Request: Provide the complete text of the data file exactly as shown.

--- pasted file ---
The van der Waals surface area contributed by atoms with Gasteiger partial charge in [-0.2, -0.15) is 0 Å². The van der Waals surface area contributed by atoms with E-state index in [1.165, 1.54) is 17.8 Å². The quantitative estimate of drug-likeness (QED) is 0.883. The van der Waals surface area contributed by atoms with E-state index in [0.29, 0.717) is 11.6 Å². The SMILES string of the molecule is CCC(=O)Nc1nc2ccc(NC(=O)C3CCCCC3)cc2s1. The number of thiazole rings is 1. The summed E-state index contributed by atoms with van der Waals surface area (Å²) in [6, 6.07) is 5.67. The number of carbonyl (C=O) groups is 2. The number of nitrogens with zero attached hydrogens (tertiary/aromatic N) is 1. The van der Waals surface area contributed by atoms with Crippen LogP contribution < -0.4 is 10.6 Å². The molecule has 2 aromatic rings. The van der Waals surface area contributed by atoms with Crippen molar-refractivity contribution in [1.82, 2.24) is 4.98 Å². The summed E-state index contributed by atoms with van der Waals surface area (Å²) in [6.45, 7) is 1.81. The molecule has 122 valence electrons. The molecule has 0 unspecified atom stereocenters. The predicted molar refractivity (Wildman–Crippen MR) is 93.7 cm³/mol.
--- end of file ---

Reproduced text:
The van der Waals surface area contributed by atoms with Gasteiger partial charge in [-0.2, -0.15) is 0 Å². The van der Waals surface area contributed by atoms with E-state index in [1.165, 1.54) is 17.8 Å². The quantitative estimate of drug-likeness (QED) is 0.883. The van der Waals surface area contributed by atoms with E-state index in [0.29, 0.717) is 11.6 Å². The SMILES string of the molecule is CCC(=O)Nc1nc2ccc(NC(=O)C3CCCCC3)cc2s1. The number of thiazole rings is 1. The summed E-state index contributed by atoms with van der Waals surface area (Å²) in [6, 6.07) is 5.67. The number of carbonyl (C=O) groups is 2. The number of nitrogens with zero attached hydrogens (tertiary/aromatic N) is 1. The van der Waals surface area contributed by atoms with Crippen LogP contribution < -0.4 is 10.6 Å². The molecule has 2 aromatic rings. The van der Waals surface area contributed by atoms with Crippen molar-refractivity contribution in [1.82, 2.24) is 4.98 Å². The summed E-state index contributed by atoms with van der Waals surface area (Å²) in [6.45, 7) is 1.81. The molecule has 122 valence electrons. The molecule has 0 unspecified atom stereocenters. The predicted molar refractivity (Wildman–Crippen MR) is 93.7 cm³/mol.